If you’ve ever tried to assemble anything from Ikea you know that it’s pretty much impossible to do without the right tools (hello 900 types of Allen keys).
Working with curly hair is pretty much the same situation.
If you don’t have the right tools in your arsenal, you’re gonna struggle, a lot. But luckily, you’ve found your way to this blog post, so now, you don’t have to.
Wearing Curly Hair Up
If you’re not wearing your hair straight, you should not have a tight hair tie on your wrist. We’re all guilty. We all carry 3 on our wrists at any given time, I know. But these ties, especially the ones with metal, are super tough on hair. When you pull them out breakage is inevitable.
Instead opt for a bungee tie.
^ This thing. It’s like your beloved wrist tie, but it’s open, and features two little metal claws on the end. If you were going to put your hair in a ponytail, you just hook in one of the claws, wrap the other end around your ponytail until it’s secure, then hook in the other claw. Your hair is up, and when you remove it, you simply unhook it, rather than dragging the tie out of your head. Trust me, your curls will thank you.
Now, let’s talk hair clips. Everyone has seen those claw clips. The big ones totally work. Want to know what works better and doesn’t take up half your purse? 80’s Banana Clips.
They look like this ^
They’re super thin, so they’re easy to stash in a clutch. But they’re also pretty magical. Disclaimer: I have a ton of hair. My curls hit my lower back. But I can get all my hair up, off of my neck, with one banana clip, and it looks like I have a massively long ponytail when I do. Get one, you’ll be happy about it.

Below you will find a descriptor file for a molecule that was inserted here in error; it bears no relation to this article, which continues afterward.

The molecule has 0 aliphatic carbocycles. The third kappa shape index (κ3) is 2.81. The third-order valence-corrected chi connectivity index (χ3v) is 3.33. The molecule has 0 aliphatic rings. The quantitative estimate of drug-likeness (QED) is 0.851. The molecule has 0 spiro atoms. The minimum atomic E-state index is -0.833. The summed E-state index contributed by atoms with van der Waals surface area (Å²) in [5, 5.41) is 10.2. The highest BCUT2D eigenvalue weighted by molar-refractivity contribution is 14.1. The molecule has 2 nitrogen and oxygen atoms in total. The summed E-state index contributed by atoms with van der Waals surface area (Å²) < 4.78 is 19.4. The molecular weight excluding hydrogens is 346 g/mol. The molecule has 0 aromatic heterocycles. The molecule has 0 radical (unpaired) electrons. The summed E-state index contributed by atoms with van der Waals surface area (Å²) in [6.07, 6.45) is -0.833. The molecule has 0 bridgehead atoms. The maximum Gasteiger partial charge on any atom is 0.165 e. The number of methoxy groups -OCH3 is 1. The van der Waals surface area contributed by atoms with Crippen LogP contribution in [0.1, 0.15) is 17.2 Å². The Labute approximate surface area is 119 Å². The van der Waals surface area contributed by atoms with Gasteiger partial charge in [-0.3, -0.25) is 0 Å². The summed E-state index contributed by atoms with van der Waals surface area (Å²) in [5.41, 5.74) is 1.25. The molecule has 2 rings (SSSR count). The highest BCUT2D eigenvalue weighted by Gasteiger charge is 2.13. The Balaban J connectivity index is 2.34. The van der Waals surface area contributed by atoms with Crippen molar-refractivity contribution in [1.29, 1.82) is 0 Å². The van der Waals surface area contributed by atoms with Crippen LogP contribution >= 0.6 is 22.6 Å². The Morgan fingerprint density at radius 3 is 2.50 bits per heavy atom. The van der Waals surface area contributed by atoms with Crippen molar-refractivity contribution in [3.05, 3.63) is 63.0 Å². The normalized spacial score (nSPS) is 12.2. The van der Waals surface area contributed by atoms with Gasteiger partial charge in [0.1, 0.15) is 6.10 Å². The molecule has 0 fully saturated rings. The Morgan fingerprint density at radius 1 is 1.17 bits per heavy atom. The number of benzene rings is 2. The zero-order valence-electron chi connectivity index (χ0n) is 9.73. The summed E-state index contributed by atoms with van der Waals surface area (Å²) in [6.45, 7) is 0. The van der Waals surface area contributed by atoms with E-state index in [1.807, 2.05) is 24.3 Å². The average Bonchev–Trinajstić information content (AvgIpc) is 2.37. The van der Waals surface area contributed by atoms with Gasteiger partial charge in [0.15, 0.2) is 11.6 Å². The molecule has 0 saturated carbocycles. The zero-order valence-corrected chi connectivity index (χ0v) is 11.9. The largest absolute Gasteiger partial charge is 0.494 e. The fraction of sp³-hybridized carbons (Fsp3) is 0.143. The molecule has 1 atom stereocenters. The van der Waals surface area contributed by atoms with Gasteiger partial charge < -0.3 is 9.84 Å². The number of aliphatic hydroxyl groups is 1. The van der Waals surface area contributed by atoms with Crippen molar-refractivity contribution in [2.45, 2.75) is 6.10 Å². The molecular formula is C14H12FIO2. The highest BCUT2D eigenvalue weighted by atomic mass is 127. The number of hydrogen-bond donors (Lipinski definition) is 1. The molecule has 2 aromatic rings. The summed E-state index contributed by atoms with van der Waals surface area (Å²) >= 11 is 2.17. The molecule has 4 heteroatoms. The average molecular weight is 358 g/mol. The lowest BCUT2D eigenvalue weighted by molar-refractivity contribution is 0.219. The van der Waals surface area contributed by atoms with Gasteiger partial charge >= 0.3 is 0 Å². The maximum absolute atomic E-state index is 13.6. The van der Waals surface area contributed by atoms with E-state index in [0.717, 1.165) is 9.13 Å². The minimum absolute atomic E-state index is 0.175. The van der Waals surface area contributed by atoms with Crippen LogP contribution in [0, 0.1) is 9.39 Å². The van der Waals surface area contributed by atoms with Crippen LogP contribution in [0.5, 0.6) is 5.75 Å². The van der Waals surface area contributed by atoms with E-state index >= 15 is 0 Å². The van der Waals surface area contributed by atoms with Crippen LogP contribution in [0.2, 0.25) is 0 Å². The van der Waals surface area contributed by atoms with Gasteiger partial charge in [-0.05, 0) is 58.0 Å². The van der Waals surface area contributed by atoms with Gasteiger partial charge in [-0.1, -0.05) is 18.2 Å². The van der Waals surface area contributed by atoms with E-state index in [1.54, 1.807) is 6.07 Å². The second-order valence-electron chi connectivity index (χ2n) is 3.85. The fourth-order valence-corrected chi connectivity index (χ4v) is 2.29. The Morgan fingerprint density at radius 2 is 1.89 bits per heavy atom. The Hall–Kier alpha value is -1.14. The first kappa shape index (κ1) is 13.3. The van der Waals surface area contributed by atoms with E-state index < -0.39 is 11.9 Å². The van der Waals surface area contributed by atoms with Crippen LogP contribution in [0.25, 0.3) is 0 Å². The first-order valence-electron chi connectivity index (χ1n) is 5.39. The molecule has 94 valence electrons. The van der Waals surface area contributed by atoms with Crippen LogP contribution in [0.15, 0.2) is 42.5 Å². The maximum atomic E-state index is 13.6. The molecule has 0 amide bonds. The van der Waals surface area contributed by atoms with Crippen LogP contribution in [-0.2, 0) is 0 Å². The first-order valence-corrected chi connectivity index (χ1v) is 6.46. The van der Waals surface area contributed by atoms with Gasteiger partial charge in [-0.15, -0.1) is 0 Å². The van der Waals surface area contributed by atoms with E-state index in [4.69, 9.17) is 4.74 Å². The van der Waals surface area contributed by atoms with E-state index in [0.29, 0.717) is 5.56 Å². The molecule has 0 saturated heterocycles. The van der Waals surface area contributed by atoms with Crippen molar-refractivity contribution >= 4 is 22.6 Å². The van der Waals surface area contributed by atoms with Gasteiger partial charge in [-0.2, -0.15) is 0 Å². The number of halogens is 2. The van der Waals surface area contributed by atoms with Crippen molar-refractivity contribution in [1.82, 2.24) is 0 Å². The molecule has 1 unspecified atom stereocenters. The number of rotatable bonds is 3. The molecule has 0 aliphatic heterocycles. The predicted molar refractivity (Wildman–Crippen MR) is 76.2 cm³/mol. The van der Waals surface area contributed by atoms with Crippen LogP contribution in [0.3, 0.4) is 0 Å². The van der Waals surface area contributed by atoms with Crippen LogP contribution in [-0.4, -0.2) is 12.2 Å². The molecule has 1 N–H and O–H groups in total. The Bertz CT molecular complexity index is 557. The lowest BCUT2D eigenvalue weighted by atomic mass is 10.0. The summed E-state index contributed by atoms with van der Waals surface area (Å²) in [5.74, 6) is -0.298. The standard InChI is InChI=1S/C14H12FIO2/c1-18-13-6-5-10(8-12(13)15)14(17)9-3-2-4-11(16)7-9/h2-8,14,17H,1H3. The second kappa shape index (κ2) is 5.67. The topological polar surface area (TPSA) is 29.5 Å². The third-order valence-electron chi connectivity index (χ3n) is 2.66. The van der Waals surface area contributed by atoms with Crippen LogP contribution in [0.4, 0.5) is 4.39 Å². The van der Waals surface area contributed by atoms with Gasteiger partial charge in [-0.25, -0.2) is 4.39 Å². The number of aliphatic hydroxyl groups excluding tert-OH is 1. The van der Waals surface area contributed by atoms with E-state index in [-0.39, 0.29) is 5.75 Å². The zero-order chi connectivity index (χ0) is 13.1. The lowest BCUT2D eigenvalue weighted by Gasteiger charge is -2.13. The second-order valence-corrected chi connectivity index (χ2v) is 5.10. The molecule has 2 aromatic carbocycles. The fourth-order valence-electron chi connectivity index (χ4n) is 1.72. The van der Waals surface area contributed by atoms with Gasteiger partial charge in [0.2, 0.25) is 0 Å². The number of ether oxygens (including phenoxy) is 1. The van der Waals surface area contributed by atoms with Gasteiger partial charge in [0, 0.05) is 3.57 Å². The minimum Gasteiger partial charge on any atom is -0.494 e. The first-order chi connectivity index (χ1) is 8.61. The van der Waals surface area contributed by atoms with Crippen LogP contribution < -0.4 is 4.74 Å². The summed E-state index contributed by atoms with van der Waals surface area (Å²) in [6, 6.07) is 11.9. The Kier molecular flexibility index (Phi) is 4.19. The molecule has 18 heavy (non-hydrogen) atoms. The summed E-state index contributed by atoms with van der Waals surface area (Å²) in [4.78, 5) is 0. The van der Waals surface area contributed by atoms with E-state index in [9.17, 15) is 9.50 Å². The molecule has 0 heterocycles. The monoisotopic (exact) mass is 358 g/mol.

Sleeping with Curly Hair
If you haven’t checked out our post on how to sleep with curly hair, get on that immediately.
Then, buy yourself a silk pillowcase.
I’m a devoted pineapple-r. But I toss and turn like the entire cast of Monsters Inc lives under my bed. The only thing that saves my curls is a silk pillowcase.
Why does it make such a difference? Traditional cotton or synthetic sheets wick away moisture and dry your curls out. The fibers in silk are gentle, they don’t rough up the cuticle. In short, they’re a gentle cushion for your curls. Invest in one. You’ll feel like a queen when you sleep, and your hair will thank you.
Drying Curly Hair
If you invest in nothing else, for the love of your hair, get a microfiber towel, like the DevaTowel. Even if you don’t have curly hair, you should have this. Even if your bald, you should probably have this.
Traditional terrycloth towels may feel soft, but the truth is they’re rough on hair. They disturb the cuticle and can cause serious frizz.
Microfiber towels, on the other hand, are gentle. They take out excess moisture without disturbing your curls. If you make the switch, you’ll notice a difference.
The last, but certainly not least tool you have to have? A diffuser.
Try drying your hair without one, I dare you. You will look like you got electrocuted. Well, at least I do. Maybe you’ll have better luck.
The traditional curly hair diffuser has a bowl shape, that lets you cup the curls and gently encourage them by lifting it in a vertical motion. It’s great for encouraging your texture, but bowl diffusers have one tiny problem – they really can’t get to your roots, aka the part that takes the longest to dry.
Enter the DevaFuser, shaped like a hand and designed to provide 360-degree air flow, it easily cradles against the scalp and can help dry curls at the roots. Plus, it’s great for encouraging extra volume and lift at the roots.
Which of these curly hair tools is your favorite? Or do you have another tool that you can’t live without? Share with us in the comments below!